That they shall have no place nor ground to attach themselves to: « As Mrs. Nakamura stood watching her neighbor, everything flashed whiter than any white she had ever seen. She did not notice what happened to the man next door; the reflex of a mother set her in motion toward her children. She had taken a single step (the house was 1,350 yards, or three-quarters of a mile, from the center of the explosion) when something picked her up and she seemed to fly into the next room over the raised sleeping platform, pursued by parts of her house. Timbers fell around her as she landed, and a shower of tiles pommeled her; everything became dark, for she was buried.» (Hersey, 1986, p.12-13); « Dr. Fujii sat down cross-legged in his underwear on the spotless matting of the porch and started reading the Osaka Asahi. He saw the flash. To him-faced away from the center and looking at his paper-it seemed a brilliant yellow. Startled, he began to rise to his feet. In that moment (he was 1,550 yards from the center), the hospital leaned behind his rising and, with a terrible ripping noise, toppled into the river. The Doctor, still in the act of getting to his feet, was thrown forward and around and over.» (Hersey, id., p.15); « Shock and blast waves rippled over the city, punched the innards out of buildings and homes, and bore the detritus on the nuclear wind… That morning Seiko Ikeda, aged 12, travelled to the city exhausted; the night before her family had visited her brother in Yamaguchi, who had recently been conscripted, but air raids had delayed their return home, and she had slept for only two hours. Her father insisted that she go to work - her first day as a war labourer. So Seiko and her mother put on their work clothes and set off for the train to Hiroshima; her mother carried a first-aid kit. She dropped Seiko at school and boarded a tram. The tram pitched into the sky; Seiko’s mother suffered severe wounds. Seiko felt her body rise in the air; then she lost consciousness. She woke in darkness, flecked with red and purple light and lit with surges of yellow fire… » (Ham, 2013, p.357-360).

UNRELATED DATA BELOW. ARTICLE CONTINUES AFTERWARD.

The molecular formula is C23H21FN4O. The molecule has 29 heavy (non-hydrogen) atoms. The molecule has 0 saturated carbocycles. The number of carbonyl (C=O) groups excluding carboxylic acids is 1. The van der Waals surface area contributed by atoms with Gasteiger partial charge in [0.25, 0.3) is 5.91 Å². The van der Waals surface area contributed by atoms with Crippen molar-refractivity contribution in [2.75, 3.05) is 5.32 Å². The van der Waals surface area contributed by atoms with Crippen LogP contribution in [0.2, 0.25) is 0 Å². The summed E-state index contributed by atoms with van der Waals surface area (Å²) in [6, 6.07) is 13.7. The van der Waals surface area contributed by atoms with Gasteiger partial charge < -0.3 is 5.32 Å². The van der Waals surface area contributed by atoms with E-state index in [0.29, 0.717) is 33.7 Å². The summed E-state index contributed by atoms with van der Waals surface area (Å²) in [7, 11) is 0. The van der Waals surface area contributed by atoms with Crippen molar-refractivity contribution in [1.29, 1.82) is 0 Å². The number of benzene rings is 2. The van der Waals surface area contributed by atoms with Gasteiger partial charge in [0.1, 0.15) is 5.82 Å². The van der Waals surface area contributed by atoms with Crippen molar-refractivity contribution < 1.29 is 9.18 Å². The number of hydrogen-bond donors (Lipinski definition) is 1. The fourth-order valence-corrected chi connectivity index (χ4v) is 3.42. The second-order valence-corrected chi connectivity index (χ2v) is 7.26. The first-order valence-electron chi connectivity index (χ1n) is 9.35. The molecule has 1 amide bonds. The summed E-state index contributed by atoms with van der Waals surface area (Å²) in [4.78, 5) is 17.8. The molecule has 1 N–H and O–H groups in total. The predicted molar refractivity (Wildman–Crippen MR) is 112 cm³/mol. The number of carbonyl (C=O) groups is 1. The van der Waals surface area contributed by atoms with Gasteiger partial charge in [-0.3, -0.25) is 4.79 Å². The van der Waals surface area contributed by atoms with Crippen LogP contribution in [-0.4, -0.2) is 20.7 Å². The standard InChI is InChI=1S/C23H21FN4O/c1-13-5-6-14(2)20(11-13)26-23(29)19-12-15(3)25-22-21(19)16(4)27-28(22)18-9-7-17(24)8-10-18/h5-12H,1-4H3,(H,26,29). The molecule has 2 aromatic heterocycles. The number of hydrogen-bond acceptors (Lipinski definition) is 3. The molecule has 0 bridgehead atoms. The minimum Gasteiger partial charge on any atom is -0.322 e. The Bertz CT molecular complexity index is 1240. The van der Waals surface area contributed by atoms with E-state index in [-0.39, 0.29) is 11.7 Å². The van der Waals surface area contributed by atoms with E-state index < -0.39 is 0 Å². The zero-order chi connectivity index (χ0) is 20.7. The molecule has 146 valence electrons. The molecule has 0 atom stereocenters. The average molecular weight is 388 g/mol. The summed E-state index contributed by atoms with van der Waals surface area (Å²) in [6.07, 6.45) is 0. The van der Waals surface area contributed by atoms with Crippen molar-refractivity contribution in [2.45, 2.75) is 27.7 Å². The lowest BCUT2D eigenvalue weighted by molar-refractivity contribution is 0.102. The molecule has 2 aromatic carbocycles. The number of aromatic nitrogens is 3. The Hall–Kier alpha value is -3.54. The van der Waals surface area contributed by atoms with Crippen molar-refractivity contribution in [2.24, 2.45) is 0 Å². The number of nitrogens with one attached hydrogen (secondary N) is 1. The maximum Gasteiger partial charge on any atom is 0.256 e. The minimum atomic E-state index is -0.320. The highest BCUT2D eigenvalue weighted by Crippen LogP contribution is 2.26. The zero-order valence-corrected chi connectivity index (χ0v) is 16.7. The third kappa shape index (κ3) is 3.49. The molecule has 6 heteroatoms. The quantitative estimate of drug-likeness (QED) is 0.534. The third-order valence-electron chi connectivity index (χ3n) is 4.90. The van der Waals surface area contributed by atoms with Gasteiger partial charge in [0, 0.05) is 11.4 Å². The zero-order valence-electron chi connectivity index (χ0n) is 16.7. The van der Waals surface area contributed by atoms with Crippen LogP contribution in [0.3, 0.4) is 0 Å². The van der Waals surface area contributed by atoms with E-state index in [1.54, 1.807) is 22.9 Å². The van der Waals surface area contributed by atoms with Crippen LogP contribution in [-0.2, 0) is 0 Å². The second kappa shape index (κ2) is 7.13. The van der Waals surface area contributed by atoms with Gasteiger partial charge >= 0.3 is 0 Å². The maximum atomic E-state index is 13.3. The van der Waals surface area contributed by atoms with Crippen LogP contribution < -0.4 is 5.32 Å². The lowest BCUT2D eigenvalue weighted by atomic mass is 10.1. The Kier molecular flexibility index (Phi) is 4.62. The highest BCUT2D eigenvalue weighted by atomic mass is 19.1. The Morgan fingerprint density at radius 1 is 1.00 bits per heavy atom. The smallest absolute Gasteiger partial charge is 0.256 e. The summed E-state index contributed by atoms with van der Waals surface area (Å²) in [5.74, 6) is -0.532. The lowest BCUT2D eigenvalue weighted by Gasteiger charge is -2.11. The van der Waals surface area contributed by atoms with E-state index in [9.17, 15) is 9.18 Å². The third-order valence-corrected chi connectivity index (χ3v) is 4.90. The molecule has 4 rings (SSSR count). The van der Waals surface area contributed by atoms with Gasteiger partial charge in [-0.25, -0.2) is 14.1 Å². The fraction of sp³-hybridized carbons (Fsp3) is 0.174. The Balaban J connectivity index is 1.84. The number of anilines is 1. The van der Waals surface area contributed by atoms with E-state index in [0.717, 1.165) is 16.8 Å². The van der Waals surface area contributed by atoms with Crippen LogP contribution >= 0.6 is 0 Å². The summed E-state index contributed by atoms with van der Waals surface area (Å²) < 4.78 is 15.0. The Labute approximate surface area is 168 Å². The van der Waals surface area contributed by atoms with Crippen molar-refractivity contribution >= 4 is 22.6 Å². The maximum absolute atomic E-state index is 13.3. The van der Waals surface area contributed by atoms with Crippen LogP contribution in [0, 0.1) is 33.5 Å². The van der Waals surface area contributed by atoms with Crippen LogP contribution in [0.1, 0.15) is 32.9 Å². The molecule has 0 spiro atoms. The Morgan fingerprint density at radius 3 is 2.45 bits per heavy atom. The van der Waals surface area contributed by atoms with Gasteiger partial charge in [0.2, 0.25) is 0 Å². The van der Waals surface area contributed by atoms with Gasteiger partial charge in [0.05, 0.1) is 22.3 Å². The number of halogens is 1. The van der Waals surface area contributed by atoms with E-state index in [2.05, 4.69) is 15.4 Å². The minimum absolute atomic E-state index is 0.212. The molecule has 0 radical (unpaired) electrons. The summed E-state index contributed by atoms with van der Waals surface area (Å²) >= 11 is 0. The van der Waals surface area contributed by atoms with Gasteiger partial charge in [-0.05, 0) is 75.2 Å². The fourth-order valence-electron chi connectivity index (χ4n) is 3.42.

Wave: = A great number of refugees streaming up the valleys. In fact, of 13 examples in the Prophecies of Nostradamus of the word onde including its variant unde, 6 (I-2, I-63, II-86, V-27, V-95 & VI-79) expressing properly what consists in water such as seas, rivers, writing ink, etc, and the other 7 (III-6, IV-77, V-31, VI-5, VII-36, VIII-16 & IX-33) representing something revolutionary, catastrophic, radically new, etc. with a great number of peoples or items involved in it. In this quatrain the term is employed to refer to the great number of survivors of the irradiated Hiroshima, wounded or uninjured, who try to find a refuge in the mountainous districts or suburbs of Hiroshima.